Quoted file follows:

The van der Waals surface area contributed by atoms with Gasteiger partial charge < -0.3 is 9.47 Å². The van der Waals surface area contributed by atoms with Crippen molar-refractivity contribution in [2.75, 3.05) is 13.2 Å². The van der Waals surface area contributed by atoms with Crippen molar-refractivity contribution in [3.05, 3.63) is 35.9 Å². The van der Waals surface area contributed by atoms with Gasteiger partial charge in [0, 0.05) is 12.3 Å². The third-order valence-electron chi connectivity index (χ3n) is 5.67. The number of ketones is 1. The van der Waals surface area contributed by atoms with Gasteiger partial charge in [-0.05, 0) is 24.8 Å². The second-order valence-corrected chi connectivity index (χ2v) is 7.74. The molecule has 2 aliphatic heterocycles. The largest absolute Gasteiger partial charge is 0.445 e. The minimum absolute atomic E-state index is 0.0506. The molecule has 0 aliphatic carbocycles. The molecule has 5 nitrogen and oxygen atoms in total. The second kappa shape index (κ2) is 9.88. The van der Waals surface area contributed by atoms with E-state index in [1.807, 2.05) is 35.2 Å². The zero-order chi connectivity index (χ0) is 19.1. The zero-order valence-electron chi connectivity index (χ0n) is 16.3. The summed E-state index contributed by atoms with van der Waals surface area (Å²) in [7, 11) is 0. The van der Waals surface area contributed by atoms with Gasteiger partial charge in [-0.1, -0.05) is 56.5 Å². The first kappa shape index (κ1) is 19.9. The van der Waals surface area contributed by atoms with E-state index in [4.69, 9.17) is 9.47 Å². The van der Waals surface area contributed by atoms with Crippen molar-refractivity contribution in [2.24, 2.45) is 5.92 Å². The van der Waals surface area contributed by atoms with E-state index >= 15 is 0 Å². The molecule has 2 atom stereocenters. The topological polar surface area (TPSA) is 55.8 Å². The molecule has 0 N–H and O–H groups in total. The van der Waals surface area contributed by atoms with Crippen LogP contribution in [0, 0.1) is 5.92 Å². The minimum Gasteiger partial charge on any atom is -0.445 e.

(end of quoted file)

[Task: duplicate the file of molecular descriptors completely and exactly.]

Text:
The van der Waals surface area contributed by atoms with Gasteiger partial charge < -0.3 is 9.47 Å². The van der Waals surface area contributed by atoms with Crippen molar-refractivity contribution in [2.75, 3.05) is 13.2 Å². The van der Waals surface area contributed by atoms with Crippen molar-refractivity contribution in [3.05, 3.63) is 35.9 Å². The van der Waals surface area contributed by atoms with Gasteiger partial charge in [0, 0.05) is 12.3 Å². The third-order valence-electron chi connectivity index (χ3n) is 5.67. The number of ketones is 1. The van der Waals surface area contributed by atoms with Gasteiger partial charge in [-0.05, 0) is 24.8 Å². The second-order valence-corrected chi connectivity index (χ2v) is 7.74. The molecule has 2 aliphatic heterocycles. The largest absolute Gasteiger partial charge is 0.445 e. The minimum absolute atomic E-state index is 0.0506. The molecule has 0 aliphatic carbocycles. The molecule has 5 nitrogen and oxygen atoms in total. The second kappa shape index (κ2) is 9.88. The van der Waals surface area contributed by atoms with E-state index in [1.807, 2.05) is 35.2 Å². The zero-order chi connectivity index (χ0) is 19.1. The zero-order valence-electron chi connectivity index (χ0n) is 16.3. The summed E-state index contributed by atoms with van der Waals surface area (Å²) in [7, 11) is 0. The van der Waals surface area contributed by atoms with Gasteiger partial charge in [-0.1, -0.05) is 56.5 Å². The first kappa shape index (κ1) is 19.9. The van der Waals surface area contributed by atoms with E-state index in [4.69, 9.17) is 9.47 Å². The van der Waals surface area contributed by atoms with Crippen molar-refractivity contribution in [2.24, 2.45) is 5.92 Å². The van der Waals surface area contributed by atoms with E-state index >= 15 is 0 Å². The molecule has 2 atom stereocenters. The topological polar surface area (TPSA) is 55.8 Å². The molecule has 0 N–H and O–H groups in total. The van der Waals surface area contributed by atoms with Crippen LogP contribution in [0, 0.1) is 5.92 Å². The minimum Gasteiger partial charge on any atom is -0.445 e.